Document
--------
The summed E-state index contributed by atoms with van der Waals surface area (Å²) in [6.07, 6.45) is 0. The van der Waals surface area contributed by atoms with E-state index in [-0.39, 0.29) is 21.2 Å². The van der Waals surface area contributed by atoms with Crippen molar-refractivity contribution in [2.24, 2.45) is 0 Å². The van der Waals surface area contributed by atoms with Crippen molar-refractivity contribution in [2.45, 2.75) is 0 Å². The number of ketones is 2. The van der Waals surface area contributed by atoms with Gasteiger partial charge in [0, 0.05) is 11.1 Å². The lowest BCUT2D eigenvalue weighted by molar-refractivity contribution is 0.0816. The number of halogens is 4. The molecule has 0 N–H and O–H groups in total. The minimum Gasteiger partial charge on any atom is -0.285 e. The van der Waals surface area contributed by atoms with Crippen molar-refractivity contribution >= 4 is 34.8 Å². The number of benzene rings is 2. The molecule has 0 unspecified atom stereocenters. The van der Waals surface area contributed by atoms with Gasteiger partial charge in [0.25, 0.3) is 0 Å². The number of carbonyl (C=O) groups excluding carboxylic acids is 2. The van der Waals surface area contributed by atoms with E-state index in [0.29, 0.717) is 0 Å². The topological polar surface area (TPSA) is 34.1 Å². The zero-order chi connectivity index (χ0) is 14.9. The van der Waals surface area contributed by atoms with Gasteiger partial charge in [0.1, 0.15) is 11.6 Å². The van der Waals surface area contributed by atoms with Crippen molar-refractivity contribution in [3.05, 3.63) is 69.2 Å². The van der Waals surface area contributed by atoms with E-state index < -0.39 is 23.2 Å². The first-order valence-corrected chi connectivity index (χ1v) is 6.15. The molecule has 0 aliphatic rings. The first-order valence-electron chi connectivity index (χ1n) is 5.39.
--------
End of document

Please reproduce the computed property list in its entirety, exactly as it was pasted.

The summed E-state index contributed by atoms with van der Waals surface area (Å²) in [6.07, 6.45) is 0. The van der Waals surface area contributed by atoms with E-state index in [-0.39, 0.29) is 21.2 Å². The van der Waals surface area contributed by atoms with Crippen molar-refractivity contribution in [2.24, 2.45) is 0 Å². The van der Waals surface area contributed by atoms with Crippen molar-refractivity contribution in [2.45, 2.75) is 0 Å². The number of ketones is 2. The van der Waals surface area contributed by atoms with Gasteiger partial charge in [0, 0.05) is 11.1 Å². The lowest BCUT2D eigenvalue weighted by molar-refractivity contribution is 0.0816. The number of halogens is 4. The molecule has 0 N–H and O–H groups in total. The minimum Gasteiger partial charge on any atom is -0.285 e. The van der Waals surface area contributed by atoms with Crippen molar-refractivity contribution >= 4 is 34.8 Å². The number of benzene rings is 2. The molecule has 0 unspecified atom stereocenters. The van der Waals surface area contributed by atoms with Gasteiger partial charge in [0.25, 0.3) is 0 Å². The number of carbonyl (C=O) groups excluding carboxylic acids is 2. The van der Waals surface area contributed by atoms with E-state index in [0.29, 0.717) is 0 Å². The topological polar surface area (TPSA) is 34.1 Å². The zero-order chi connectivity index (χ0) is 14.9. The van der Waals surface area contributed by atoms with Gasteiger partial charge in [0.1, 0.15) is 11.6 Å². The van der Waals surface area contributed by atoms with Crippen molar-refractivity contribution in [3.05, 3.63) is 69.2 Å². The van der Waals surface area contributed by atoms with E-state index < -0.39 is 23.2 Å². The first-order valence-corrected chi connectivity index (χ1v) is 6.15. The molecule has 0 aliphatic rings. The first-order valence-electron chi connectivity index (χ1n) is 5.39.